Unconventional mum who never punishes her kids makes emergency homeschooling kit to help parents on coronavirus lockdown

A MUM who has never sent her kids to school is providing free emergency homeschooling kits to parents struggling with the coronavirus lockdown.

Dayna Martin, 46, from Miami, Florida, lets kids Devin, 20, Tiffany, 18, Ivy, 15 and Orion, 12, schedule their own days and plan their own bedtimes.

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Now with mass school closures, the exception being key workers here in the UK, Dayna's offering a step-by-step guide for anyone struggling to cope.

The mum-of-four said: “Homeschooling is an unknown world to lots of people, with lots of misconceptions, so I am excited to help empower parents and give them the confidence to know they can do it.

“Children are natural learners, but mainstream education makes us believe the only way they’ll succeed is in an institution with trained teachers.

“Now that a lot of parents don’t have a choice, and schools are closing, I think they will surprise themselves with how much they love home-education.

“We all, as humans, have a primitive craving for connection, but there is a lot of separateness in our societies. With all that’s going on in the world, we’re going to be forced together with our families, and the outside world will feel much further away.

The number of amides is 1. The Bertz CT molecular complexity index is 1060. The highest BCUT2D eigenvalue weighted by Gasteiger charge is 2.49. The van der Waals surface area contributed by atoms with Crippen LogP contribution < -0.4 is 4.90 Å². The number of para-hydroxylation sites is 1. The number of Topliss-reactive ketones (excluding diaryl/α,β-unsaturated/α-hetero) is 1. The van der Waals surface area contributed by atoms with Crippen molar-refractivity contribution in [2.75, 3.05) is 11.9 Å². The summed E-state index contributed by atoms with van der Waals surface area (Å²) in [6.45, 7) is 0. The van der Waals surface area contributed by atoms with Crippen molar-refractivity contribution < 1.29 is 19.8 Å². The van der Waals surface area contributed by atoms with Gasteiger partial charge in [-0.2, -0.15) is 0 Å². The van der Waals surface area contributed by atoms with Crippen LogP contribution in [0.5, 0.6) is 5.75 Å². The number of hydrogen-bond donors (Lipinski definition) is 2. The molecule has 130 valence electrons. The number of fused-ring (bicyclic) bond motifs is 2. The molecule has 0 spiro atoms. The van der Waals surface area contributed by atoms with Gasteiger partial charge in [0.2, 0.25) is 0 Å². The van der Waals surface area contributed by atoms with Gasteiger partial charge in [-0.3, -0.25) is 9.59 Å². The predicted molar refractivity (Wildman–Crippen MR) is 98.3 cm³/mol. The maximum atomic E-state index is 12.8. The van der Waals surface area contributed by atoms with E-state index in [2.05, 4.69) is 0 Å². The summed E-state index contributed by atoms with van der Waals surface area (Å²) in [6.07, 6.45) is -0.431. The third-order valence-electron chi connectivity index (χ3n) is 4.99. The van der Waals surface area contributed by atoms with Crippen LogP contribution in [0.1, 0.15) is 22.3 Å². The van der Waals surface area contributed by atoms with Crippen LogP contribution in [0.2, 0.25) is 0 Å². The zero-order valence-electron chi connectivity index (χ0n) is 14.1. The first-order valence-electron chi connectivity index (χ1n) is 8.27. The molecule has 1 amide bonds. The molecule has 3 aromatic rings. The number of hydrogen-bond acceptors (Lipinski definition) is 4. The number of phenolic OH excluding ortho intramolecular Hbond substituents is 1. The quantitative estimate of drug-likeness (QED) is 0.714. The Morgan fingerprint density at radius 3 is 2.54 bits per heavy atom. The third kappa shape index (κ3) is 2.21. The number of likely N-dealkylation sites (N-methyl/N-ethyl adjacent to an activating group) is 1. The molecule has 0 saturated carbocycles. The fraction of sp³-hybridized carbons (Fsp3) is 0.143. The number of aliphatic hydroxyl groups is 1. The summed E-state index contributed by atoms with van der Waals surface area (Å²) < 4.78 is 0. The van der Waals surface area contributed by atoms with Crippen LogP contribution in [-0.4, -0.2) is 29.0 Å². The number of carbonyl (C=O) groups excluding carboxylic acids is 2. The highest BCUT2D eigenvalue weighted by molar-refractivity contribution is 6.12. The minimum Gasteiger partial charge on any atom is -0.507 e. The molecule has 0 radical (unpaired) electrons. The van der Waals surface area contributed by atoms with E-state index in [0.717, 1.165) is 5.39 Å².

“Our children will look back at this time of history in the same way adults remember the 9/11 terror attacks – knowing exactly where they were and how they felt – so we need to try and manage that fear and make it as positive as possible.”

Learning can happen every day – not just in a classroom

Though Dayna’s lifestyle has drawn its fair share of critics, her unusual skill set is proving a lifeline to worried parents across the globe, who are now facing home-educating their children indefinitely, as schools close to combat the spread of Covid-19.

Last week, she began putting together ‘emergency home-schooling kits,’ which will teach parents to “take charge of their children’s education and find peace of mind during these uncertain times.”

Usually the materials – which are all available online and include a copy of Dayna’s book, Radical Unschooling, access to digital courses and support groups – would cost worth around $300 (£252).

But, aware that the virus outbreak may cause financial uncertainty for many, she is waiving all costs and making them free.

She said: “In the first hour, I’d had 50 downloaded. By the end of the day, it was 200, and now that figure doubles again every few hours.

“I’ve helped people in every corner of the globe and it feels awesome.

"Every child learns differently, and I want to help parents tap into their instinct and overcome this misconception that it has to be a power-struggle, full of punishments and discipline.

“Learning can happen every day – not just in a classroom.”

People are afraid of the unknown, but this can be a real turning point

With the future currently looking so uncertain, as millions of people struggle to adjust to the impact coronavirus is having on their normal lives, Dayna believes that the pandemic may trigger a shift in attitudes around homeschooling.